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President's Report: Your Voice Leads to Equality

Editor's Note: The following are notes for an Address by Robin East, President, Alliance for Equality of Blind Canadians, to the AEBC's Annual General Meeting, Toronto, Saturday, May 18, 2008.

I want to thank the Toronto Chapter for hosting this year's Annual General Meeting (AGM). A great deal of planning and work occurs behind the scenes before, during and after this event. I am certain the members present at this 2008 AGM will show their gratitude to the Toronto Executive and Chapter members.

The past year has been very busy and I invite you to review our bi-monthly activity reports. You will find that the AEBC has been on Television, in newspapers, on the Radio, making presentations to all levels of government, and at various conferences. We set up an information picket to share information on the dangers of hybrid and electric automobiles; wrapped up a very successful alternative for delivery of technical aids; and discussed with ARCH Disability Law Centre filing a charter challenge regarding our Right to gain access to an accessible and verifiable vote in federal elections. We have sent briefs to the Canadian Radio-Television and Telecommunications Commission (CRTC) regarding our right to access communications; a brief to Federal, Provincial and Territorial governments on accessible elections; a brief on poverty; and many more.

I will highlight some briefs we have prepared and activities we participated in below:


  • A Comprehensive Economic Strategy for Ontarians with Disabilities
  • Hybrid Car Brief to be presented at international Vision Conference
  • Making Canada's Voting System Truly Accessible
  • The Role of Taxation on Enhancing the Self-Sufficiency of Persons with Disabilities in Canada
  • A Walk on the Wild Side Brief
  • Boomers Aging with Vision Loss: Public Attitudes Are Key

Some conferences we presented at were:

  • Ontario Vision Teachers Conference
  • York University's Critical Disabilities Studies Conference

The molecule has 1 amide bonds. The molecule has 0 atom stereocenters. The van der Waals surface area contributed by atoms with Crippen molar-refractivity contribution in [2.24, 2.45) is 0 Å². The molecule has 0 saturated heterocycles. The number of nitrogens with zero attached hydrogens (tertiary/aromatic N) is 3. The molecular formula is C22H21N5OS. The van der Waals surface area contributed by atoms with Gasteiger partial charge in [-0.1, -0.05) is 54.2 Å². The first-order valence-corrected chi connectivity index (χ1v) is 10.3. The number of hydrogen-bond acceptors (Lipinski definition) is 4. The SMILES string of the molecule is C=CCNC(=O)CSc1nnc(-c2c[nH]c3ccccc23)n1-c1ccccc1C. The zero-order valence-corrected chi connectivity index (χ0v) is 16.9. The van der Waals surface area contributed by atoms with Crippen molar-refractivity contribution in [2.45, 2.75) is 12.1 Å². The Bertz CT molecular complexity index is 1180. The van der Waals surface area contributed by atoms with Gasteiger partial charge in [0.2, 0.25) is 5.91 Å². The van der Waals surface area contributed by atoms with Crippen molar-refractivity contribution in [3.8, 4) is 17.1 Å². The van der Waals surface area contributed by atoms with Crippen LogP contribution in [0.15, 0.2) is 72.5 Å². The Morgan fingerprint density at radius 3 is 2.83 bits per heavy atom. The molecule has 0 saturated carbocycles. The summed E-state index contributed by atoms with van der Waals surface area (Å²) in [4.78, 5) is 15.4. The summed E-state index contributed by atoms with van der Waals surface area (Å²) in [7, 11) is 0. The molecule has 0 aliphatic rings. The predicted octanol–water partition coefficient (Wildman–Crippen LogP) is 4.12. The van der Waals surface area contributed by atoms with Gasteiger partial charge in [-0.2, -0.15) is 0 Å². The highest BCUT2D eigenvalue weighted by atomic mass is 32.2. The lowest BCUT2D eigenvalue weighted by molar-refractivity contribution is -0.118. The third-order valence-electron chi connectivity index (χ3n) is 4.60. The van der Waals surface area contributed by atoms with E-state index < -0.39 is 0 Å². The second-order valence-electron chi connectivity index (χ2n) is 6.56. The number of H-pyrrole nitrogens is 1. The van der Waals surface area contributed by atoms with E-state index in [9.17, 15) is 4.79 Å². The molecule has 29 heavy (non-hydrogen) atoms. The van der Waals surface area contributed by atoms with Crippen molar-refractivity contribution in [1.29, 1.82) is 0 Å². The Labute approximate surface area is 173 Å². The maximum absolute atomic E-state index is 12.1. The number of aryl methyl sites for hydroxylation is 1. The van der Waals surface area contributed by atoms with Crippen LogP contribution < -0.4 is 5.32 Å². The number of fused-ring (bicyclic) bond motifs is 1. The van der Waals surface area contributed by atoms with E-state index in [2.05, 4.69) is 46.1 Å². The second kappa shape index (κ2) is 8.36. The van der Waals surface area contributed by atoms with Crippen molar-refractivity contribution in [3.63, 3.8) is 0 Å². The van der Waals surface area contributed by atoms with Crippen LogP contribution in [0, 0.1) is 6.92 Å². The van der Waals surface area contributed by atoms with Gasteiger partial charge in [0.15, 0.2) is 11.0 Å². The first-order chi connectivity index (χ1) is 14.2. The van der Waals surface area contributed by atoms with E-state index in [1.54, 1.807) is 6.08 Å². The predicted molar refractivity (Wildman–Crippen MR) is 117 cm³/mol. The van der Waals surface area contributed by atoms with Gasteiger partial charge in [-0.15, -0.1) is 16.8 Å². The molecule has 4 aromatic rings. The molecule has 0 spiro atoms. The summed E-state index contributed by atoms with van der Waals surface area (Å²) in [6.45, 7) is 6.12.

• A debate at the 5th annual Breaking Down Barriers Conference of Canada-Wide Accessibility for Post-Secondary Students (CanWAPSS)
  • The 25 in 5 network anti-poverty conference
  • End Exclusion (co-sponsored by the Council of Canadians with Disabilities {CCD}, the Canadian Association of Independent Living Centres {CAILC} & the Canadian Association for Community Living {CACL})
  • The Ontario Disability Support Program (ODSP) Action Coalition
  • Walk International Conference * 11th International Conference on Mobility and Transport for Elderly and Disabled Persons (TRANSED)
  • Festival of International Conferences on Care Giving, Disabled, Aging & Technology (FICCDAT) 2007 Conferences

Some important meetings we have attended were:

  • Consultation on the provision of library services in Canada as part of Library and Archive Canada's Initiative for Equitable Library Access
  • Arch Disability Law Centre re: court action for blind electors
  • Consultations re: Saskatchewan Elections Act
  • Connectus Consulting re: CRTC issues
  • Ongoing meetings with the Ontario government's information & communications standard development committee
  • Hon. George Smitherman, Ontario Minister of Health, re: elections, hybrid car, non-drivers' license
  • CCD Social Policy Committee
  • Guide Dog Users of Canada AGM
  • PAWS Biennial Conference
  • Ongoing consultations with Royal Ontario Museum
  • Ongoing meetings re: anti-poverty with Ontario Coalition for Social Justice

As mentioned prior to this list of activities and briefs, more details can be located on our web site: {}

I would like to thank the 2007-08 Board of directors for their commitment of time and work to the AEBC. Each National Board member brings their unique talents and experiences to the table and volunteers many hours to promote the issues of the AEBC. To Marcia Cummings and Devon Wilkins, who are leaving the Board, I look forward to your continuing participation as active AEBC members. Devon will continue to be active as President of the Collingwood Chapter and Marcia has decided to take a more active roll in the Toronto Chapter.

I am pleased to report that this year four scholarships were awarded. We wish these students all the best in their studies and future plans:

  1. The Campbell River Lions Club of British Columbia Scholarship: Ms. Christine Nieder, New Westminster, BC, Douglas College, Classroom Community Support w/ Autism Specialty. "I would like to work within the post-secondary system as either a transition counsellor, teacher in adult special education programs, or work in a disability centre."

  2. The Business, Education and Technology Scholarship: Mr. Chima Andrew Akomas, Vancouver, BC, Sauder School of Business, University of British Columbia (UBC), Degree in Business, Consultant/Manager/Administrator.

  3. The Alan H. Neville Memorial Scholarship: Ms. Natalie Martiniello, Montreal, Quebec, McGill University. "I am currently in my first year, pursuing my BA Honours undergraduate degree in Sociology, with a minor in Educational Psychology. Afterwards, I would like to obtain a Masters degree in Rehabilitation Teaching from the University of Montreal."